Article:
The Federal Emergency Management Agency warned yesterday that minorities; single parents; and lesbian, gay, bisexual and transgender people are "more likely than others to be severely impacted by disasters" and may need extra help.
Inside the racist nightmare that led to the founding of the National Black Environmental Justice Network, the devastating death of its first leader Damu Smith, and the political shifts that brought the network back and made it more relevant than ever.
"Most local publications don't have a dedicated LGBTQ+ beat," Marusic said, "so journalists who aren't members of the community are often tasked with covering stories about us that might take them outside their comfort zone. We want to help make their jobs easier."
The group will discuss the importance of cultural competency when writing about the LGBTQ+ community, review general best practices, and provide resources on using the right language and terminology—particularly when covering transgender and nonbinary people.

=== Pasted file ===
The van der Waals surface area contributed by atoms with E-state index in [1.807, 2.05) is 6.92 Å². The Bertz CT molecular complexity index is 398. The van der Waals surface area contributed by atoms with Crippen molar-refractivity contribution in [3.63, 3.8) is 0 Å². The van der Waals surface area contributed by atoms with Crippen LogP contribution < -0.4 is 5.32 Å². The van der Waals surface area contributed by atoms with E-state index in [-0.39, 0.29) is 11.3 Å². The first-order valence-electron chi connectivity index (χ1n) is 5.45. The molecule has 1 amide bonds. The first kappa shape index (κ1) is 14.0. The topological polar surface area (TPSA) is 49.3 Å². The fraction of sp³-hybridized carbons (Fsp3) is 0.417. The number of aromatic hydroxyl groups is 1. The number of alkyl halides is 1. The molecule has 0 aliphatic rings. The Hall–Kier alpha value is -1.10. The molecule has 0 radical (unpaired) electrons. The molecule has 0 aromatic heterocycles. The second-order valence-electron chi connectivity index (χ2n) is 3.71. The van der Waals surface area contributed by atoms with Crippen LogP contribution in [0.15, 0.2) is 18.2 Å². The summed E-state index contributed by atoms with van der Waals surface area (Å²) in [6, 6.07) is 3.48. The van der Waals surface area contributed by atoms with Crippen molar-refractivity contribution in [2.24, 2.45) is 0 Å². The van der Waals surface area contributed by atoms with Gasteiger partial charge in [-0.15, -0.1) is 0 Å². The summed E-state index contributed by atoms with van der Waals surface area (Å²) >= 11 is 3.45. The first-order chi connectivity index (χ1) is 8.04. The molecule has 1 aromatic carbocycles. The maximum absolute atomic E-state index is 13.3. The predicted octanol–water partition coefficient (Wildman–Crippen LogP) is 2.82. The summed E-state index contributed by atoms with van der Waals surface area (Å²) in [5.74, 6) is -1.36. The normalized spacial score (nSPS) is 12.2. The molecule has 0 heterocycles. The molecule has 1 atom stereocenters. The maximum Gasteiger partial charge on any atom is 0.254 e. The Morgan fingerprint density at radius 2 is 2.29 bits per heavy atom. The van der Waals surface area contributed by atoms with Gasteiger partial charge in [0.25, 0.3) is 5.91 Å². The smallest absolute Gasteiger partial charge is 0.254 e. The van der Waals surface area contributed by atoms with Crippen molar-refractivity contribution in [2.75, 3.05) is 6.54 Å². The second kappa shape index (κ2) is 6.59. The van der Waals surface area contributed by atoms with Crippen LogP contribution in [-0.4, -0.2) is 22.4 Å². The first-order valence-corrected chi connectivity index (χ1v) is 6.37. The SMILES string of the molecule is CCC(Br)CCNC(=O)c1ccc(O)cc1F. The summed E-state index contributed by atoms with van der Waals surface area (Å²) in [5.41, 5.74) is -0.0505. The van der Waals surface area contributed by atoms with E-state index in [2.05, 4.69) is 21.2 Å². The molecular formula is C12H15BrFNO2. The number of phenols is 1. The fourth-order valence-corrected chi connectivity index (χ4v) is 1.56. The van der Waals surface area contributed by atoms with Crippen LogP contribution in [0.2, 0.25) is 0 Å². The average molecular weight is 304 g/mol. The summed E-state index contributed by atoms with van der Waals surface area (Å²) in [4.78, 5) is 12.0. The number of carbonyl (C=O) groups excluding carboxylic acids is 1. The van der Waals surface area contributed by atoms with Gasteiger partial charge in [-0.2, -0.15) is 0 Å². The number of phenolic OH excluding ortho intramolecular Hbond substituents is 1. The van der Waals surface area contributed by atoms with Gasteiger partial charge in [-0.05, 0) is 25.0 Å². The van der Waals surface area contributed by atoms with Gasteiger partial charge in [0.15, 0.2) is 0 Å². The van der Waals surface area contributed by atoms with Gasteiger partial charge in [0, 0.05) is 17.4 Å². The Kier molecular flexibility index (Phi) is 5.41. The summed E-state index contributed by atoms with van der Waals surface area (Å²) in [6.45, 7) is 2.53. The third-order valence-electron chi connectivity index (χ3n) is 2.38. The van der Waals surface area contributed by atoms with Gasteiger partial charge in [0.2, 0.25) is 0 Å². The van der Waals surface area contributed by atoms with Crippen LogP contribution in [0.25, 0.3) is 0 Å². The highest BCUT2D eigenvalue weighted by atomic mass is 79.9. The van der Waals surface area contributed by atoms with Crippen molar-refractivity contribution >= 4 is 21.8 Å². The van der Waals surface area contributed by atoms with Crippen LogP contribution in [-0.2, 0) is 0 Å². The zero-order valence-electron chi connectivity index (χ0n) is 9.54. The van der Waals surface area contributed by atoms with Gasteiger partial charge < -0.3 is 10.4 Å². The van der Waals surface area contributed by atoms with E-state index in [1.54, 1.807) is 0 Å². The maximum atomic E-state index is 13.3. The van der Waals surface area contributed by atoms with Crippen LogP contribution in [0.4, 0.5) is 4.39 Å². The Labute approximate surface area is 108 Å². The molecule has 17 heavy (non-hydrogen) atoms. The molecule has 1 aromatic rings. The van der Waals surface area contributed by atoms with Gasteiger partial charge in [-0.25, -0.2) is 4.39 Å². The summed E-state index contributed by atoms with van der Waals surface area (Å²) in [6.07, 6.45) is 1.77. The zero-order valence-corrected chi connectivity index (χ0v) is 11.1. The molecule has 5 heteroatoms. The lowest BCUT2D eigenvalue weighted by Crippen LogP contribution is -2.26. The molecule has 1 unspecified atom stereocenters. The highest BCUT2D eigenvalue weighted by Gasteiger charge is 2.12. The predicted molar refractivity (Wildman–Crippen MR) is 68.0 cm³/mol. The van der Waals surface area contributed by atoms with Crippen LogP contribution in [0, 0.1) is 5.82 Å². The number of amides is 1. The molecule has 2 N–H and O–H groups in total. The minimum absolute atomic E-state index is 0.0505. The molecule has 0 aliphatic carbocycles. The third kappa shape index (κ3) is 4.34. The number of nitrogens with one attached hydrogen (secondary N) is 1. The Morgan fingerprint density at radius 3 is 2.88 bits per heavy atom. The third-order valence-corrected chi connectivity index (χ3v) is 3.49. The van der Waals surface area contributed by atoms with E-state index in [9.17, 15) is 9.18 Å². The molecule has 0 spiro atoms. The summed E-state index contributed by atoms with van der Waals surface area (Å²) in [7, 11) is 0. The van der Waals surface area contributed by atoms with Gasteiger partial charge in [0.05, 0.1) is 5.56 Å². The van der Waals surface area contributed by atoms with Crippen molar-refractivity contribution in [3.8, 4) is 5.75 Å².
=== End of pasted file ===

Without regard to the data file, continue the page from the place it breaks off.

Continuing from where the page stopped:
Marusic will moderate the panel and discuss challenges faced by the bisexual community—even within the LGBTQ+ community—and how journalists can play a role in changing that.
The event, which will be held at WESA Studios in Pittsburgh's Southside from 6-8 PM, is being organized by the Pittsburgh Chapter of the National Association of LGBTQ+ Journalists. Entry is free and all are welcome. RSVPs are requested through EventBrite.
The photo commemorating LGBTQ Pride Month showed two men, standing next to a Joshua tree, holding up their hands together to create the shape of a heart. When officials at Joshua Tree National Park in California posted the photo on Instagram this week, it set off an immediate ruckus.
The space for civil society organizations is shrinking around the world, with particular impacts on women activists and human rights defenders who face additional barriers due to their gender or sexual orientation.